Hans-Werner Sinn (2008), Das grüne Paradoxon: Plädoyer für eine issusionsfreie Klimapolitik (The Green Paradox: Programme for an Illusion-Free Climate Policy), Berlin: Econ
Reviewed by Ray Galvin
Most of the literature on climate change mitigation explores what can broadly be termed ‘demand-side’ solutions. These aim to reduce global demand for fossil fuels by improving energy efficiency, generating renewable energy, or changing consumerbehaviour. It is assumed that each tonne of CO2-equivalent (CO2e) saved through such means will follow through into a tonne less CO2e emitted worldwide, and that even if only a minority of countries reduce their CO2e emissions, or even if yours is the only country to do so, this will make a difference to climate change. Every little bit helps.
Hans-Werner Sinn is one of a small number of academics who disagree. The only way to guarantee a reduction in CO2e emissions from fossil fuels, he argues, is to proactively keep them in the ground, or at least drastically reduce their extraction rate.Since by far the major portion of global CO2e emissions comes from the burning of fossil fuels, restricting their supply – the amount that can be extracted – should be the focus of our climate change mitigation endeavours.
Sinn has strong credentials as one of Germany`s leading economists. Professor of economics at Munich`s LMU and President of the German Institue for Economic Research, his contributions have covered topics such as the theory of economic risk, business cycle theory, and the efficient allocation of economic resources. Though speaking from a broadly orthodox basis, he parts company with both mainstream and radical-green thinkers on the key question of what is useful and what is a hindrance to genuine climate change mitigation.
The core of Sinn`s argument for supply-side climate change mitigation was presented in English, in heavily mathematical form, in International Tax and Public Finance1.A sketchy account may be found in his speech to the 8th Munich Economic Summit, Climate and Energy: Right Goals, Wrong Approach?2 But it is in this 470 page book, Das grüne Paradoxon (The Green Paradox) that the details of his argument are fleshed out and expressed in language that non-economists can easily follow.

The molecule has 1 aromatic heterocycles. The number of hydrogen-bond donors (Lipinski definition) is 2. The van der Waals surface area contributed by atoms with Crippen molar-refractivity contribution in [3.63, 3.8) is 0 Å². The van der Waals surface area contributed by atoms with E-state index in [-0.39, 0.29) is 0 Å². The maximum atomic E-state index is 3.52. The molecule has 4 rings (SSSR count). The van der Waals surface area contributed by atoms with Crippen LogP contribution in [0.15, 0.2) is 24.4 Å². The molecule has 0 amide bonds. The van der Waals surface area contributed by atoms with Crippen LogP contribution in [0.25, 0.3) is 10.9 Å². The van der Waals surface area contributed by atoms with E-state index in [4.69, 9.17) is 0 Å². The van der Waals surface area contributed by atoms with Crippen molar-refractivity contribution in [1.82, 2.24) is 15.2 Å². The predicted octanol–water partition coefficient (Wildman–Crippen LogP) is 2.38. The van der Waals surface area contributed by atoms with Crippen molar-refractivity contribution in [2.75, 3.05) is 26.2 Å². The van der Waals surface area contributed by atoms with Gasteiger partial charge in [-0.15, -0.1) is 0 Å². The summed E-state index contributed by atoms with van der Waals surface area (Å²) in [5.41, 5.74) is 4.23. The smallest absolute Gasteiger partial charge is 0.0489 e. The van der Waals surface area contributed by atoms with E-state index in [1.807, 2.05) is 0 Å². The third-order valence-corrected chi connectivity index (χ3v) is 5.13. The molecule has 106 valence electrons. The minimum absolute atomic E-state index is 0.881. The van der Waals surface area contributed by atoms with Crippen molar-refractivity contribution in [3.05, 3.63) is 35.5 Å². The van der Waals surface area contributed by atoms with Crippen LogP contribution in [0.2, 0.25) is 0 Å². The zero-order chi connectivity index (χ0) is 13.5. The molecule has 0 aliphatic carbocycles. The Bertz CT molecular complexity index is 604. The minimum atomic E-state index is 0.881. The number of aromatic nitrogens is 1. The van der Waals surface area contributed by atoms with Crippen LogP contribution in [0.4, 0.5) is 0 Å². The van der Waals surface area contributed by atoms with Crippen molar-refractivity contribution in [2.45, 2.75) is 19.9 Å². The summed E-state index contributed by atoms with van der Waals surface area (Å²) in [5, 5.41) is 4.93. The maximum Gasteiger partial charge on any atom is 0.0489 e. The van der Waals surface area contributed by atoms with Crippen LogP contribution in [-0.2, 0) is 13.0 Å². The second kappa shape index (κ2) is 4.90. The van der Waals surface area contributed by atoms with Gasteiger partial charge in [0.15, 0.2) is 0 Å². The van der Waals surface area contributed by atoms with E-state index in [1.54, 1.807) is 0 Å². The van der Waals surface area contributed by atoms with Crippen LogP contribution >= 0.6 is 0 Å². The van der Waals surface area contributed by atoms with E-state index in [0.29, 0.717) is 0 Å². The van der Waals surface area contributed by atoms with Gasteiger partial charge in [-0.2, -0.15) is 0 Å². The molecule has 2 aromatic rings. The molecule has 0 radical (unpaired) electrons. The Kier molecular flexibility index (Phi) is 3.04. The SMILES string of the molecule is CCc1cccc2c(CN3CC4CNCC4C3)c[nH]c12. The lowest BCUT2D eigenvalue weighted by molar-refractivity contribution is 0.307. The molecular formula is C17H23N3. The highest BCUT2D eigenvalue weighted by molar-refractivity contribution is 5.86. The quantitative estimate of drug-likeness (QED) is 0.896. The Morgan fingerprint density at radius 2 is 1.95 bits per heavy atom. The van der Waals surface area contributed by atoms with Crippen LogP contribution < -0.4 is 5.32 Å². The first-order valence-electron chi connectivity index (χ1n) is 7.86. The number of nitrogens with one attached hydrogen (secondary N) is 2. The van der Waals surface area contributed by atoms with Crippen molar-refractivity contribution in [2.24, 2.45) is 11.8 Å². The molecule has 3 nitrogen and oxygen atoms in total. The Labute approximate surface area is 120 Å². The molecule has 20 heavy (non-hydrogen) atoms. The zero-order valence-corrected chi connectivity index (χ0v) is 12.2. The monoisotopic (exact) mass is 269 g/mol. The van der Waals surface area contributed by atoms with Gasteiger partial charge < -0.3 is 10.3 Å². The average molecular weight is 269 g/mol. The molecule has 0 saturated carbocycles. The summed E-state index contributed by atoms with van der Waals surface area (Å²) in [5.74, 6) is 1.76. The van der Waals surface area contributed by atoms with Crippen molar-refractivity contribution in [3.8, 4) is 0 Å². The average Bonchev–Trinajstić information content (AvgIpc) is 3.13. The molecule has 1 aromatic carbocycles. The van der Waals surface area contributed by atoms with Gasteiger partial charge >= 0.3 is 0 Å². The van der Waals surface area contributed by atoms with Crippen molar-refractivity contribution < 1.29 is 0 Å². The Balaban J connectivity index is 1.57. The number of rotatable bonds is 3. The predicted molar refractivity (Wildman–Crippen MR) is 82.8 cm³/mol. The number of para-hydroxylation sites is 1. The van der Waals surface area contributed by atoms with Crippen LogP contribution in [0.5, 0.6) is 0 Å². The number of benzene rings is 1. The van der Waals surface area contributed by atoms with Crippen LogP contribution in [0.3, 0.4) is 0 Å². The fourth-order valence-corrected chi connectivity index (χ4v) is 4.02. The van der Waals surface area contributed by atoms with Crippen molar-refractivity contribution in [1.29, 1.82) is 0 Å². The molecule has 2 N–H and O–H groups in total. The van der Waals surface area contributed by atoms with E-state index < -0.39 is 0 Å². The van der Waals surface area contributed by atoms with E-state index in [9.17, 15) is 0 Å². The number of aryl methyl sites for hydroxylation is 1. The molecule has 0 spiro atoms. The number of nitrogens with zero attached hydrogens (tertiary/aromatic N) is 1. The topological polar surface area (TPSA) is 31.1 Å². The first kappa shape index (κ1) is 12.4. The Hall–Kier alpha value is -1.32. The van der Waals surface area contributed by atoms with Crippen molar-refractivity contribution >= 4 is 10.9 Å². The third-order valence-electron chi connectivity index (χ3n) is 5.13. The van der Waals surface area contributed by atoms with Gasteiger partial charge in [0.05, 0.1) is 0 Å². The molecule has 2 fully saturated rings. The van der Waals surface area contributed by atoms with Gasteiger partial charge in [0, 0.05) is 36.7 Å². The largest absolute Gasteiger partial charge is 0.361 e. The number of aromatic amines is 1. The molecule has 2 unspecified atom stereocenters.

There are three main pillars to Sinn´s argument. The first concerns the psychology and business economics of ownership of fossil fuel resources; the second the business habits of fossil fuel consumers; and the third the realistic limitations of technical solutions to climate change mitigation.
Firstly, he argues, owners of fossil fuel reserves generally want to maximise their long-term profits. Since their extraction costs are just a few percent of their selling price, they can drop the price so as to increase their sales to ecological ‘sinners’whenever a green-minded country reduces its demand by increasing its energy efficiency or its supply of renewable energy. Hence, demand reductions by greenminded OECD countries do not translate into one-to-one supply reductions. They are highly likely to be partially or even completely offset (depending on the elasticity of demand) by increased demand as the price falls.
Further, this is exacerbated by the business psychology inherent in ownership of fossil fuel reserves. If owners foresee a future where more and more countries will gradually go green, and fear that at some future date (such as the oft-mentioned 2050) they will have no markets for their fuels, good business sense tells them to sell as much as they can as early as they can, to avoid being left with useless stocks in a few decades` time.This is exactly the reverse of what the climate needs, yet, Sinn argues, it is just what current polices are causing.
The only solution, says Sinn, is to effectively ambush the owners of fossil fuel reserves with a sudden, enforceable pact among all countries to reduce their demand on a strictly, globally agreed trajectory. Only a certain amount of fossil fuel, based on the tonnage of CO2e it would produce, would be permitted to be extracted each year, and this would diminish, year by year, on a clearly defined path. Reserve owners would have no choice but to follow this path. An international controlling body – Sinn suggests the UN – would distribute permits to countries on an agreed basis, and their governments could auction them, or in some other way distribute them, to their consumers. Like the current EU carbon certificates, they would be internationally tradeable, but unlike the EU certificates they would cover all fossil fuel.
Two important consequences would follow. Firstly, the price of fossil fuels would fall, as reserve owners competed with each other for sales in the diminishing market. Consumers, of course, would pay more overall, as they would have to compete among each other for the certificates. But governments would reap a windfall from the auctioning of the certificates, and this money could be distributed to offset hardship to low income people due to rising fuel prices. Secondly, fossil fuels would be locked up in the ground, to be extracted gradually over whatever time span was deemed safe for the climate. Owners of fuel reserves would have a lower income, but one that would last far longer into the future, than the current situation allows.